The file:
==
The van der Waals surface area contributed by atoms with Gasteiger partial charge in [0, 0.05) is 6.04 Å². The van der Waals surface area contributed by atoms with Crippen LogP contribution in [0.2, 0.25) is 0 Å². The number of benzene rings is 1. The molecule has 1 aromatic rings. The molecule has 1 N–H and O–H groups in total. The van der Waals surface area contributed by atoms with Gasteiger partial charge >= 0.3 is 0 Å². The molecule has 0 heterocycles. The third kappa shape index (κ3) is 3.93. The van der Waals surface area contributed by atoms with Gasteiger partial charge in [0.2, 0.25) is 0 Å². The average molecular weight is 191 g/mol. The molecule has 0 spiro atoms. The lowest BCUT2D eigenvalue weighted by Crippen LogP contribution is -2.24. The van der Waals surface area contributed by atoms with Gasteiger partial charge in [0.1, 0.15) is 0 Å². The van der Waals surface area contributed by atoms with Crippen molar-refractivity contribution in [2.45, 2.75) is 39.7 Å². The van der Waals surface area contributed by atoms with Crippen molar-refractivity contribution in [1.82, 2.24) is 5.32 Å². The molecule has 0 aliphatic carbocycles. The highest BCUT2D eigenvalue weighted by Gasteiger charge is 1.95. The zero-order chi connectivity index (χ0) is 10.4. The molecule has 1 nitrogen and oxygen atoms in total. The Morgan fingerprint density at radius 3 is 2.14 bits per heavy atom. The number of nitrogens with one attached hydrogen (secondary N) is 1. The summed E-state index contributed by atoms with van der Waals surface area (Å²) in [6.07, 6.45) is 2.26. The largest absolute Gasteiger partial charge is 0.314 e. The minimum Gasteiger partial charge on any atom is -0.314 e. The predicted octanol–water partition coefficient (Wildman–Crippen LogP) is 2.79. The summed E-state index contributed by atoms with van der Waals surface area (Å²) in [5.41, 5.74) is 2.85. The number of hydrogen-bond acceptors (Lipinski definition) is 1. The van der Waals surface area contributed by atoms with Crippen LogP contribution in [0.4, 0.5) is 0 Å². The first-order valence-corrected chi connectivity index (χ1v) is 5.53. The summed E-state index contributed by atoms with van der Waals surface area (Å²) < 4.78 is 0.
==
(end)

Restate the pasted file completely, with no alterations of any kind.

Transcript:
The van der Waals surface area contributed by atoms with Gasteiger partial charge in [0, 0.05) is 6.04 Å². The van der Waals surface area contributed by atoms with Crippen LogP contribution in [0.2, 0.25) is 0 Å². The number of benzene rings is 1. The molecule has 1 aromatic rings. The molecule has 1 N–H and O–H groups in total. The van der Waals surface area contributed by atoms with Gasteiger partial charge >= 0.3 is 0 Å². The molecule has 0 heterocycles. The third kappa shape index (κ3) is 3.93. The van der Waals surface area contributed by atoms with Gasteiger partial charge in [0.2, 0.25) is 0 Å². The average molecular weight is 191 g/mol. The molecule has 0 spiro atoms. The lowest BCUT2D eigenvalue weighted by Crippen LogP contribution is -2.24. The van der Waals surface area contributed by atoms with Gasteiger partial charge in [0.1, 0.15) is 0 Å². The van der Waals surface area contributed by atoms with Crippen molar-refractivity contribution in [2.45, 2.75) is 39.7 Å². The van der Waals surface area contributed by atoms with Crippen molar-refractivity contribution in [1.82, 2.24) is 5.32 Å². The molecule has 0 aliphatic carbocycles. The highest BCUT2D eigenvalue weighted by Gasteiger charge is 1.95. The zero-order chi connectivity index (χ0) is 10.4. The molecule has 1 nitrogen and oxygen atoms in total. The Morgan fingerprint density at radius 3 is 2.14 bits per heavy atom. The number of nitrogens with one attached hydrogen (secondary N) is 1. The summed E-state index contributed by atoms with van der Waals surface area (Å²) in [6.07, 6.45) is 2.26. The largest absolute Gasteiger partial charge is 0.314 e. The minimum Gasteiger partial charge on any atom is -0.314 e. The predicted octanol–water partition coefficient (Wildman–Crippen LogP) is 2.79. The summed E-state index contributed by atoms with van der Waals surface area (Å²) in [5.41, 5.74) is 2.85. The number of hydrogen-bond acceptors (Lipinski definition) is 1. The van der Waals surface area contributed by atoms with Crippen LogP contribution in [0.4, 0.5) is 0 Å². The first-order valence-corrected chi connectivity index (χ1v) is 5.53. The summed E-state index contributed by atoms with van der Waals surface area (Å²) < 4.78 is 0.